Why We Still See the Phrase “Give Up My Baby for Adoption”

It’s important to note that the phrase “give up my baby for adoption” is still frequently used in the world of adoption. It seems that no matter how hard adoption agencies and other adoption experts have tried to replace it, the phrase remains. It’s very common to see adoption agencies still using “give up my baby for adoption” on their websites and in their articles and blogs because, again, it’s one of the most commonly searched phrases. Yet, it’s extremely important for you to know that you’re not alone in what you’re going through, and that you are in full control of your choice. As important as it is for everyone to use proper adoption language, it’s even more crucial that you know you are selfless, brave and loving - and that we understand how difficult your decision is, but also that you want your child to have a better, brighter future.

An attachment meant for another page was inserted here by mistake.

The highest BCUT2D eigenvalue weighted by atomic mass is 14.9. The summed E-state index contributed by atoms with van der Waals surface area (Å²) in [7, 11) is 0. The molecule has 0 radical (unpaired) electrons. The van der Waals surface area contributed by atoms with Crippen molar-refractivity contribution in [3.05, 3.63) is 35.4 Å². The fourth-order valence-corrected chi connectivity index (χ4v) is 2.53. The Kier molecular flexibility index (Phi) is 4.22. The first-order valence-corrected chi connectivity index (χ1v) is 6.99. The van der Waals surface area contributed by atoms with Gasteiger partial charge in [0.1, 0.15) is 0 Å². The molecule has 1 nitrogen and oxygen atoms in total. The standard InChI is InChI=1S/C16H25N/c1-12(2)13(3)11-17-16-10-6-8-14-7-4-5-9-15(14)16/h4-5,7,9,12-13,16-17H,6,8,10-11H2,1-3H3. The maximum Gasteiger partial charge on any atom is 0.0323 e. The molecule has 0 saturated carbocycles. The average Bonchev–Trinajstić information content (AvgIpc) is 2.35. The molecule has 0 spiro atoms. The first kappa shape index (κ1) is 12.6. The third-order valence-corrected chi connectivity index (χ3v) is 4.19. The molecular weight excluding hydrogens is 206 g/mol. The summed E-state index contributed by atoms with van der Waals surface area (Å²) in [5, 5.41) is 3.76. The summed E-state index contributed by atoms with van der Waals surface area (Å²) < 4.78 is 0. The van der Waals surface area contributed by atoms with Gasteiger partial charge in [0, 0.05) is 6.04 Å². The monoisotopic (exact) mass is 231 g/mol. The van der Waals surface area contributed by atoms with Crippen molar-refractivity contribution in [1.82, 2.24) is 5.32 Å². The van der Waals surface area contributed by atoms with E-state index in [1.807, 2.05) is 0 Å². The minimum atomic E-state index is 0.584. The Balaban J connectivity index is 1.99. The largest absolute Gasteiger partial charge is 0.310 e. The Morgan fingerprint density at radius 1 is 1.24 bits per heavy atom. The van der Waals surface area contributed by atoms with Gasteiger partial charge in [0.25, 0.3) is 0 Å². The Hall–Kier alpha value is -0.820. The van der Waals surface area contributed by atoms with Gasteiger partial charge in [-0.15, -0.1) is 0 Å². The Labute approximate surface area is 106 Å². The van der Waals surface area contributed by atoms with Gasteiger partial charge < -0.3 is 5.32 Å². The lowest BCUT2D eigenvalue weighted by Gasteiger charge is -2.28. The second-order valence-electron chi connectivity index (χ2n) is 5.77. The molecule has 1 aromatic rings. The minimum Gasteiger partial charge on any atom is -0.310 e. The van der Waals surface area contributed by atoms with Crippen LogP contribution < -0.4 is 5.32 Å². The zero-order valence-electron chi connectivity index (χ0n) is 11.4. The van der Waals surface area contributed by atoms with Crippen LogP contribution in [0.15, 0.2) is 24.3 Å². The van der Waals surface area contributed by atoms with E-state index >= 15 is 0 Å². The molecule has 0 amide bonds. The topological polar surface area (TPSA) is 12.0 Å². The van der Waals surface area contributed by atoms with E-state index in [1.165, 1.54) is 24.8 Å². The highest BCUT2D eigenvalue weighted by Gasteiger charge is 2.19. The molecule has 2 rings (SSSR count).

You Play an Important Role in Promoting Positive Adoption Language!

That said, birth mothers, adoptive parents, and anyone else who finds themselves in a conversation about adoption is still strongly encouraged to say “place my baby for adoption,” “place her baby for adoption,” or some other variation of the phrase that implies the true effort that birth mothers put into all decisions related to their child’s adoption process. Contrary to the belief of others, placing a child for adoption is a very selfless act on the birth mother’s part. The strength and courage it takes to realize she’s not be able to be the parent her child needs -- no matter how much she may love her child -- are all things to be recognized in a positive light, and should not be turned into something to be ashamed of.

For more information on positive adoption language, please visit Adoption Choices of Florida’s guide on using proper adoption language.    

If you are a birth parent considering adoption, and have any questions or concerns about the process, please don’t hesitate to reach out. For more information on adoption, visit us at Adoption Choices of Florida or call us at: 800-985-8108